Instead, Penney's loyal shoppers went in search of deals elsewhere, and the chain didn't attract the younger and more affluent shoppers that Johnson coveted. Now the 1,100-store chain is burning through cash. In the past year, the company lost nearly a billion dollars and saw its revenue tumble by nearly $4.3 billion to $12.98 billion. Customer traffic dropped 13 percent. Steep sales declines have continued, say analysts, even though Johnson added back some sales events and coupons early this year.
Some speculate that Ullman may ditch the everyday price strategy and instead ramp up the return to discounting and coupons to get shoppers back in the stores. But that will still be an expensive move. Michael Binetti, an analyst at UBS Investment Research, and others believe that Ullman also will temporarily suspend the rollout of the mini-shops, which started late last year and feature such brands as Joe Fresh and Levi's.
When the overhaul of its home area is completed next month, the company will have carved up 30 percent of its store space into mini-boutiques. But after that, Ullman is expected to pull back the pace of the rollout as Penney tries to conserve cash. That means that some suppliers who expected to have mini-shops could be left in the lurch.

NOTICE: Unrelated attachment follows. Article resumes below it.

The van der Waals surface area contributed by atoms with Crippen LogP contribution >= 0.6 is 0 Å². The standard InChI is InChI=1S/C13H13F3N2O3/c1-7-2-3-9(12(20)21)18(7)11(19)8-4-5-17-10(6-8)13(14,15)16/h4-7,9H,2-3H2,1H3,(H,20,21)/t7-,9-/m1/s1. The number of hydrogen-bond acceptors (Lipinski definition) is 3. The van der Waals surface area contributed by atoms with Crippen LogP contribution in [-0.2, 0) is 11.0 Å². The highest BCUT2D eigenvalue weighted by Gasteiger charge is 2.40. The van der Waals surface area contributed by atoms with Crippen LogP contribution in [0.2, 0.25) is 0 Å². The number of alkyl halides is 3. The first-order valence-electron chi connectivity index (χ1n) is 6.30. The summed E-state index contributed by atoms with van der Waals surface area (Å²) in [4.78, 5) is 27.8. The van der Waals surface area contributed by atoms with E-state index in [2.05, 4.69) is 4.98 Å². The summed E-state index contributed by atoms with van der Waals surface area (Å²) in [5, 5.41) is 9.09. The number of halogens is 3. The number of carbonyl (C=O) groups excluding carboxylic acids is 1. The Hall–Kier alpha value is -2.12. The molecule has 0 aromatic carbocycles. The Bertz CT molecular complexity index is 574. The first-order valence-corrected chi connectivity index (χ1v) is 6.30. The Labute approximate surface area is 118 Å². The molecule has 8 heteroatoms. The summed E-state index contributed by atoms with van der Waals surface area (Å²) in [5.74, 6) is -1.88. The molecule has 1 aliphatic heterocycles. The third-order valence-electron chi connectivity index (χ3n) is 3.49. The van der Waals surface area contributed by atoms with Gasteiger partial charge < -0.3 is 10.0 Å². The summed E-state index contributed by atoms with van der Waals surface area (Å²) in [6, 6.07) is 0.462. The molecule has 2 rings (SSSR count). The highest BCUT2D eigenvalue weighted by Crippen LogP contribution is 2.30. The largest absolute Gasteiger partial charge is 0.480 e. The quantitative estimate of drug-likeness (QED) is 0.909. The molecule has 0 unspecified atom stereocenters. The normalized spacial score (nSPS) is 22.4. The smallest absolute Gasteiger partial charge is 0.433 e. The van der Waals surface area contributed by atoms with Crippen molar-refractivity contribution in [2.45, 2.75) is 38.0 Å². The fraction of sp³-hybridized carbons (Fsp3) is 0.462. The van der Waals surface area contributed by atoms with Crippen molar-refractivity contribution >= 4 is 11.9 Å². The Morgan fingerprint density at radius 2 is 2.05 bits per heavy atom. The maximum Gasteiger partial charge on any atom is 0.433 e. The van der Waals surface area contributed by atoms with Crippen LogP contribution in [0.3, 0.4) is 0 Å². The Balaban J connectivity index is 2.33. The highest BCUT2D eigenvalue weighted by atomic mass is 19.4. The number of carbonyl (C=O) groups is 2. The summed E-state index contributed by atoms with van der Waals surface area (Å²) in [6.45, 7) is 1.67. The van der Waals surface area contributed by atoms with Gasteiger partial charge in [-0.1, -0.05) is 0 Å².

Ullman also will have to find ways to boost employee morale amid severe cuts that have slashed the work force by nearly 30 percent. As of February, Penney employed 116,000 full- and part-time workers, down from 159,000 a year ago.Whatever Ullman ends up doing, analysts expect him to be thoughtful and deliberate in his moves. That's a big difference from Johnson, who was criticized for not testing his strategies in a few stores, particularly the pricing plan. In a statement released by Penney on Monday, Ullman said he plans to immediately "engage with the company's customers, team members, vendors and shareholders, to understand their needs, view and insights" and then work with the management team and the board to develop a game plan.